Electronic commerce, the Internet and computing promise new opportunities for businesses and services.  Unfortunately, Federal and State governments sometimes view the Internet and electronic commerce as a new platform for government-provided products and services for consumers in direct competition with private sector market participants.  These e-commerce ambitions by government entities are separate and distinct from e-government initiatives to digitize and modernize traditional governmental functions.

CCIA’s View:

CCIA views government efforts to launch competitive e-commerce initiatives with great trepidation. While we support government efforts to modernize operations, improve taxpayer services and utilize the tools and technologies of the Information Age, we cannot support the government as a competitor in commercial markets.  Such activity is antithetical to a successful free market and unfair to American taxpayers and shareholders of private businesses, who are forced to compete with publicly-funded government entities.

CCIA believes that the government injecting itself into the competitive software industry market with the goal of replacing private financial services will have new and far-reaching impacts, such as destabilizing competition, private investment and innovation.  The important goals of tax simplification and tax reform can be achieved without unnecessarily inserting the federal government into a new economic role currently played by the private technology sector.  Reduction of taxpayer burden can be achieved by non-monetary partnering with the private sector (through initiatives like the Free File Alliance) without reducing the essential citizen-centric and decentralized character of the U.S. voluntary compliance tax system.

Most Recent Statements&Findings:

CCIA Responds To Draft Australian Regulations Aimed At US Tech Companies

Washington —  The Australian government has announced that the Australian Competition and Consumers Commission (ACCC) has released its draft Mandatory News Media Bargaining Code of Conduct that regulates digital platforms´ commercial relationships with Australian media companies. The Australian Government has decided that these new regulations will only be applicable to Google and Facebook. The Computer…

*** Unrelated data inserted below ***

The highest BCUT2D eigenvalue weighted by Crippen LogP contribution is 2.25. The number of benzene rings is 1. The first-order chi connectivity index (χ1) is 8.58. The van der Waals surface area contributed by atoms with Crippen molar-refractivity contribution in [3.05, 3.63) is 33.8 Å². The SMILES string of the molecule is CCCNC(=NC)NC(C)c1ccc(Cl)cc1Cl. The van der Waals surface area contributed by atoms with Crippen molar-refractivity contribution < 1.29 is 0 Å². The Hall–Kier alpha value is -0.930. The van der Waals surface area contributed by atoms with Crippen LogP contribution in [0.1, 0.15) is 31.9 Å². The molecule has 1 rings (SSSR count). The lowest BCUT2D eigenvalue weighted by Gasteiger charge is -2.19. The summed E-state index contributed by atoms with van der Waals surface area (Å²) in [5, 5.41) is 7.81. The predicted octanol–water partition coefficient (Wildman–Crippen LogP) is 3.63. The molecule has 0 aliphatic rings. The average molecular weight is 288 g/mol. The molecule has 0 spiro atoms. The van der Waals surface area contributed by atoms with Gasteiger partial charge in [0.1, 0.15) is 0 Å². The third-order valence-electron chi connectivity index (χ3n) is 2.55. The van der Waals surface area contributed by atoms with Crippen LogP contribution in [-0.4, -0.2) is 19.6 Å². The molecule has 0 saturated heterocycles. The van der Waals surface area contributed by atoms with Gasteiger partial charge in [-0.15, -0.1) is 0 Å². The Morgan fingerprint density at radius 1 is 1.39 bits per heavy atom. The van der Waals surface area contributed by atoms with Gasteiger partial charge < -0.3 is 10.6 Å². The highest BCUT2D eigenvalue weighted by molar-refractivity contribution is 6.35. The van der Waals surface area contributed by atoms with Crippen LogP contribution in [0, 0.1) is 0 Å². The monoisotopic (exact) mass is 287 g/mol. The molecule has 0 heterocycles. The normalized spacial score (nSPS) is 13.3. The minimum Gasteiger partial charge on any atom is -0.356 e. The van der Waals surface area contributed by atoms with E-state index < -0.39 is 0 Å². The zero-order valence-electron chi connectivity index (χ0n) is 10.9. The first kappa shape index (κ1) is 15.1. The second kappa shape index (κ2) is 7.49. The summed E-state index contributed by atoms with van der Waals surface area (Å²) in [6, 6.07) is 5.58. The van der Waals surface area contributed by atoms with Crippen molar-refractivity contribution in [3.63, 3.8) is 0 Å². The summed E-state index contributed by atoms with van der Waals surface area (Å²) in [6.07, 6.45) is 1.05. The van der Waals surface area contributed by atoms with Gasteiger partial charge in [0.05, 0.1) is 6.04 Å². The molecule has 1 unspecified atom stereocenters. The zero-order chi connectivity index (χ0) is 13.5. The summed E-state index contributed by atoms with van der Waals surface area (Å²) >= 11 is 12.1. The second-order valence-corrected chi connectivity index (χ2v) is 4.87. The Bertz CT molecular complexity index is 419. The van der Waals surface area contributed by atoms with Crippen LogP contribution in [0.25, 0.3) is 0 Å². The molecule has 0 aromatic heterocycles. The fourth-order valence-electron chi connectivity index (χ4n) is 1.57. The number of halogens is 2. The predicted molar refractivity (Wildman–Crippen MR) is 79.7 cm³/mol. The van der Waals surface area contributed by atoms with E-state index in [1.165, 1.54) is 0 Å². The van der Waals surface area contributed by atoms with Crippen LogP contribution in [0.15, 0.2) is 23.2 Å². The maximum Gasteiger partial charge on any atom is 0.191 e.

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CCIA Reacts To UK Competition and Market Authority’s Final Report On Online Platforms And Digital Advertising

Brussels, BELGIUM — The UK Competition and Markets Authority today published its final report on online platforms and digital advertising. The CMA’s recommendations would grant far-reaching powers to a new digital regulator to impose company-specific regulations, force product design changes, redistribute assets, and order the breakup of platforms. The Computer & Communications Industry Association encourages…

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CCIA Provides Input to the EU’s Future Proposals on the Digital Services Act and Competition Tools

Brussels, BELGIUM — The Computer & Communications Industry Association welcomes the opportunity to respond to the European Commission’s calls for feedback on its future Digital Services Act (internal market rules and ex-ante measures) and proposal for new competition tools. The European Commission is expected to present legislative proposals before the end of the year. CCIA…

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CCIA Offers Recommendations To Turkish Competition Authorities

Brussels, BELGIUM — CCIA submitted comments on a market study into competition and the digital economy by Rekabet Kurumu (“Rekabet”), the Turkish Competition Authority. CCIA commended Rekabet for seeking a better understanding of the legal, economic and policy challenges that arise with the digitalization of the global economy and its significance in the competition analysis.…

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CCIA Welcomes New Hires In Brussels and DC Offices

Washington/Brussels, BELGIUM  — The Computer & Communications Industry Association is announcing new hires for both its DC and Brussels offices. Kayvan Hazemi-Jebelli (Kay) joins the Brussels team as Competition & Regulatory Counsel. Vann Bentley joins CCIA’s  Washington office as Policy Counsel, focusing on issues including artificial intelligence and telecommunications policy.  Kay is a competition lawyer…

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